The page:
Just as there is a direct causal link between illegal fishing and human rights abuses at sea, the approach to stopping them must be aligned. Fortunately, there are now solutions that are easily implemented and increasingly affordable. States and international authorities, fishing companies, processors, importers, retailers and consumers can all play a part.

Contributing risk factors of human trafficking and forced labour on board fishing boats


EJF recommendations for countries

To combat human rights abuses and associated problems in the seafood industry, states should embrace greater transparency, bringing fisheries out of the shadows. EJF has developed ten transparency principles that can be applied today at low cost.

They are:

1. Give all vessels a unique number.

2 Make vessel tracking data public.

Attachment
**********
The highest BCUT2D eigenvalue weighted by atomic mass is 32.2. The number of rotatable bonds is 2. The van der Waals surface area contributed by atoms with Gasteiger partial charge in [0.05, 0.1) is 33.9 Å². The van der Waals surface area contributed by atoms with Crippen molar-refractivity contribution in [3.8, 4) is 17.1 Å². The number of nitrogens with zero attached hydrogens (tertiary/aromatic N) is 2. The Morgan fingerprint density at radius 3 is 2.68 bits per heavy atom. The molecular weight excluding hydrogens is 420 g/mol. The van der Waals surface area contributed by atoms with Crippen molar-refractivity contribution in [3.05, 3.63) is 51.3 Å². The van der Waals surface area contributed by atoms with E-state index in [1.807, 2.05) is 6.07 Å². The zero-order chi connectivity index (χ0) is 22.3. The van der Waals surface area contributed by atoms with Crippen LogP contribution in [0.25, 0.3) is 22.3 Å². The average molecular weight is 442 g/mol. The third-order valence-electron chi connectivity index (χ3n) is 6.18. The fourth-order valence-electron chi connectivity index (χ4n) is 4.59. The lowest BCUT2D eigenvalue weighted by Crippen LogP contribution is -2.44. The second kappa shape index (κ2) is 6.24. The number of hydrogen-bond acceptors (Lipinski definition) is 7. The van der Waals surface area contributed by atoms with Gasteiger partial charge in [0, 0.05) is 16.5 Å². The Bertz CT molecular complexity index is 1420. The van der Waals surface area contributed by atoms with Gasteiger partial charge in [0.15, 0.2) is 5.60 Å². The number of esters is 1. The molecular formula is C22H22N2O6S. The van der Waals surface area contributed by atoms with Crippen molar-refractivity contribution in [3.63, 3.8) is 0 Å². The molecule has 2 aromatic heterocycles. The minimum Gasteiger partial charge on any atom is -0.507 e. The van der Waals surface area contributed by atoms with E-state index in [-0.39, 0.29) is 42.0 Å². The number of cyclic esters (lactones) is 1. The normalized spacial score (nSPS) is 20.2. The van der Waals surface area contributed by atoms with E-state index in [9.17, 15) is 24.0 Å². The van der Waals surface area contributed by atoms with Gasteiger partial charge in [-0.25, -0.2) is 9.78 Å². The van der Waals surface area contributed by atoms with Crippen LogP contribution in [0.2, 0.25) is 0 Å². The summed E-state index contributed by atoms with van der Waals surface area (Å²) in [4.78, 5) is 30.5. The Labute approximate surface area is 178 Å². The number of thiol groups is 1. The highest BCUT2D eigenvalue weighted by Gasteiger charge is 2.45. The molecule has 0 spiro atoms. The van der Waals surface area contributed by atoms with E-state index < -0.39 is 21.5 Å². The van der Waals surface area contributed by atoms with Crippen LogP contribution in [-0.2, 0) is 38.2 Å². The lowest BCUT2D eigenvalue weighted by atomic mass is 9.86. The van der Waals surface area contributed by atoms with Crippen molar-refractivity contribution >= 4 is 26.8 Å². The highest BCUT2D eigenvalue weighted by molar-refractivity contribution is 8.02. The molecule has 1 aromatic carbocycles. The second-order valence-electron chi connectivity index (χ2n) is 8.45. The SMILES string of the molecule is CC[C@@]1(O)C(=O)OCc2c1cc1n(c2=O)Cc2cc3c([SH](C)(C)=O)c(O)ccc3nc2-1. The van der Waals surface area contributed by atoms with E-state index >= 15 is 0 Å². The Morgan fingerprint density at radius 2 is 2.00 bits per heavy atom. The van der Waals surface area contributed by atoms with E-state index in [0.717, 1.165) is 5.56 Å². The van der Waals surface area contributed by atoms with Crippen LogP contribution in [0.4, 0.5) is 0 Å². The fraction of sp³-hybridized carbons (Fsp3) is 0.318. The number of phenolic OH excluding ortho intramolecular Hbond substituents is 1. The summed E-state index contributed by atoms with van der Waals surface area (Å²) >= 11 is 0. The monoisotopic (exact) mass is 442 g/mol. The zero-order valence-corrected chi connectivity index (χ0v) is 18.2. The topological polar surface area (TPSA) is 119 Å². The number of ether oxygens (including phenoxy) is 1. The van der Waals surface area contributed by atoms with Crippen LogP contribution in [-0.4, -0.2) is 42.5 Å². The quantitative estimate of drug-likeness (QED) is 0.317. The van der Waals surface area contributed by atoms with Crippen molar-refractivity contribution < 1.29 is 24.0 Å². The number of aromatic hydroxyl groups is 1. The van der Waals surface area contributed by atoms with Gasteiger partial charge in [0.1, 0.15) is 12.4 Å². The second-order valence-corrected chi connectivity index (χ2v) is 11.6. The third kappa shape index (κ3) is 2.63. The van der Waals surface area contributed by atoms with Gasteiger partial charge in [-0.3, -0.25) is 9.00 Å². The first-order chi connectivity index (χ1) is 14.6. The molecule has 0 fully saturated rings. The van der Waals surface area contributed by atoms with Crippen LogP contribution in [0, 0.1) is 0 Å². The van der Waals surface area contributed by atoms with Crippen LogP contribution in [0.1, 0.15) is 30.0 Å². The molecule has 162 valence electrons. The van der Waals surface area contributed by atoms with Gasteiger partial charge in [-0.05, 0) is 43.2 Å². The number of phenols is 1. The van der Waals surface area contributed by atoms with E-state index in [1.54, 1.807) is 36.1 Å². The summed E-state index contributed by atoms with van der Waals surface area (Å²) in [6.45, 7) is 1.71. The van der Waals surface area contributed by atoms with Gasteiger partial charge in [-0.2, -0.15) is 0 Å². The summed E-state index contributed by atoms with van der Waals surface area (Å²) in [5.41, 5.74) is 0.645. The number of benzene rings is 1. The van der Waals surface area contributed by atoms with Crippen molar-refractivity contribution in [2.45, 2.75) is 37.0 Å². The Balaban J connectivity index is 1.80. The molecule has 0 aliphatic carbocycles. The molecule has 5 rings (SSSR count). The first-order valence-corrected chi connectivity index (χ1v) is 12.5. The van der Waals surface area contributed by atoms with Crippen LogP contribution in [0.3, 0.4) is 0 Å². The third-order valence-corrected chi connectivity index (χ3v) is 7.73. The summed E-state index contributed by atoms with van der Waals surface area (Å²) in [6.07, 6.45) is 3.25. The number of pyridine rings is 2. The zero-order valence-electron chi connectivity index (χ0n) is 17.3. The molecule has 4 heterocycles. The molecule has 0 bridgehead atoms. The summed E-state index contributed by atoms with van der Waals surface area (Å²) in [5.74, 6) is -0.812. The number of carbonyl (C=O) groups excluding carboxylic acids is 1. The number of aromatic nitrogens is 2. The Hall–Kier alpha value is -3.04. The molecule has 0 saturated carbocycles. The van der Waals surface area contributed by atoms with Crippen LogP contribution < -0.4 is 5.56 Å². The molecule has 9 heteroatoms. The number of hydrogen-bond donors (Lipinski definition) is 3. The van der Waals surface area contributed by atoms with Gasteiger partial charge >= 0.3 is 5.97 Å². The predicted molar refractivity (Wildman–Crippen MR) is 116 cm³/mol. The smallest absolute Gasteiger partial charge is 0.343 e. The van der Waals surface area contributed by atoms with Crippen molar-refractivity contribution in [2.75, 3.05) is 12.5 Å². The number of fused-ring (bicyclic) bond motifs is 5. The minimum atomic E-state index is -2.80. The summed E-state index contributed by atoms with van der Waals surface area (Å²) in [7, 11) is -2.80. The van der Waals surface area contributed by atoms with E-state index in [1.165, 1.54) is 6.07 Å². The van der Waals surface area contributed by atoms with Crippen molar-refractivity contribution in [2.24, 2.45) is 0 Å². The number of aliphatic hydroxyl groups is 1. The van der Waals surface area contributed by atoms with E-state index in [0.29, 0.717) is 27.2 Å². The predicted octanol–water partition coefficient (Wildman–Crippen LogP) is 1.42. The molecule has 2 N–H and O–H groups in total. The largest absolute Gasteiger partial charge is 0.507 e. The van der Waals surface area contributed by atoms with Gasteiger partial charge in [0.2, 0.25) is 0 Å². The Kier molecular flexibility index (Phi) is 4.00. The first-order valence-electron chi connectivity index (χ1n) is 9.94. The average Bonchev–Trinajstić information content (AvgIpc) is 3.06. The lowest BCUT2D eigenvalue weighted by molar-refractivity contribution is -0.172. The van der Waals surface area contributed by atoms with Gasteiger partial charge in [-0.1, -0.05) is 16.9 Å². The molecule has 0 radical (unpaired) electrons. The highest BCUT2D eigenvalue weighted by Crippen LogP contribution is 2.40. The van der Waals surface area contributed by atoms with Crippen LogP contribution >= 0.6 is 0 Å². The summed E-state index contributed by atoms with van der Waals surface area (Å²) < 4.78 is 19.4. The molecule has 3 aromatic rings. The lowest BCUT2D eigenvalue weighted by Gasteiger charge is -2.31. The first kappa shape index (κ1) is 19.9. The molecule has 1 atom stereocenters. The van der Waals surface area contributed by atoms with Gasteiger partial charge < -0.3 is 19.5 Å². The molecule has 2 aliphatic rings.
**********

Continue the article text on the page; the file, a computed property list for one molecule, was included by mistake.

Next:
3. Publish lists of fishing licences and authorisations.

4. Publish punishments handed out for fisheries crimes.

5. Ban transferring fish between boats at sea – unless pre-authorised and carefully monitored.

6. Set up a digital database of vessel information.

7. Stop the use of flags of convenience for fishing vessels.

8. Publish details of the true owners of each vessel – who takes home the profit?

9. Punish anyone involved in illegal, unreported and unregulated fishing.

10. Adopt international measures that set clear standards for fishing vessels and the trade in fisheries products.Transparency-measures-all.jpg#asset:3603

In addition to adopting these transparency principles, states should also do the following to tackle serious human rights abuses in their fishing industries:

  • Ensure appropriate legal mandates, training and support for relevant authorities.
  • Tightly regulate the recruitment process for migrant workers on fishing vessels, ending the ability for brokers to use exploitative contracts that create bonded labour.
  • Provide sufficient resources for detection, investigation and prosecution of human rights cases in the seafood industry.

EJF Recommendations for industry